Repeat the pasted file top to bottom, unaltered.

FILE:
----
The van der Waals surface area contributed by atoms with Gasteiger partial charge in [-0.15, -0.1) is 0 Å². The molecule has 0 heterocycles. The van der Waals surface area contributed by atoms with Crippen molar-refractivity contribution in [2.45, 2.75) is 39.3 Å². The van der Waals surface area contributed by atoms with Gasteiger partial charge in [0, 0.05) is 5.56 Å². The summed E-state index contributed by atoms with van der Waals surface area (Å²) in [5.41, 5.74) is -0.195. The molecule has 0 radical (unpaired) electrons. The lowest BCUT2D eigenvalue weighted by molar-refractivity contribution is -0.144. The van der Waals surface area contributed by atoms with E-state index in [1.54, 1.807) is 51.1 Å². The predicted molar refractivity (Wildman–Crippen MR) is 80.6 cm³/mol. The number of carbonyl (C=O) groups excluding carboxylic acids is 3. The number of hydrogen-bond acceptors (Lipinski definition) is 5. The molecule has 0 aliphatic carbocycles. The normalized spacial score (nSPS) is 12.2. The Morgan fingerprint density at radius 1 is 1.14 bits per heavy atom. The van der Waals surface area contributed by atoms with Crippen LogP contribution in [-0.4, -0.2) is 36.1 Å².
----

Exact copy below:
The van der Waals surface area contributed by atoms with Gasteiger partial charge in [-0.15, -0.1) is 0 Å². The molecule has 0 heterocycles. The van der Waals surface area contributed by atoms with Crippen molar-refractivity contribution in [2.45, 2.75) is 39.3 Å². The van der Waals surface area contributed by atoms with Gasteiger partial charge in [0, 0.05) is 5.56 Å². The summed E-state index contributed by atoms with van der Waals surface area (Å²) in [5.41, 5.74) is -0.195. The molecule has 0 radical (unpaired) electrons. The lowest BCUT2D eigenvalue weighted by molar-refractivity contribution is -0.144. The van der Waals surface area contributed by atoms with E-state index in [1.54, 1.807) is 51.1 Å². The predicted molar refractivity (Wildman–Crippen MR) is 80.6 cm³/mol. The number of carbonyl (C=O) groups excluding carboxylic acids is 3. The number of hydrogen-bond acceptors (Lipinski definition) is 5. The molecule has 0 aliphatic carbocycles. The normalized spacial score (nSPS) is 12.2. The Morgan fingerprint density at radius 1 is 1.14 bits per heavy atom. The van der Waals surface area contributed by atoms with Crippen LogP contribution in [-0.4, -0.2) is 36.1 Å².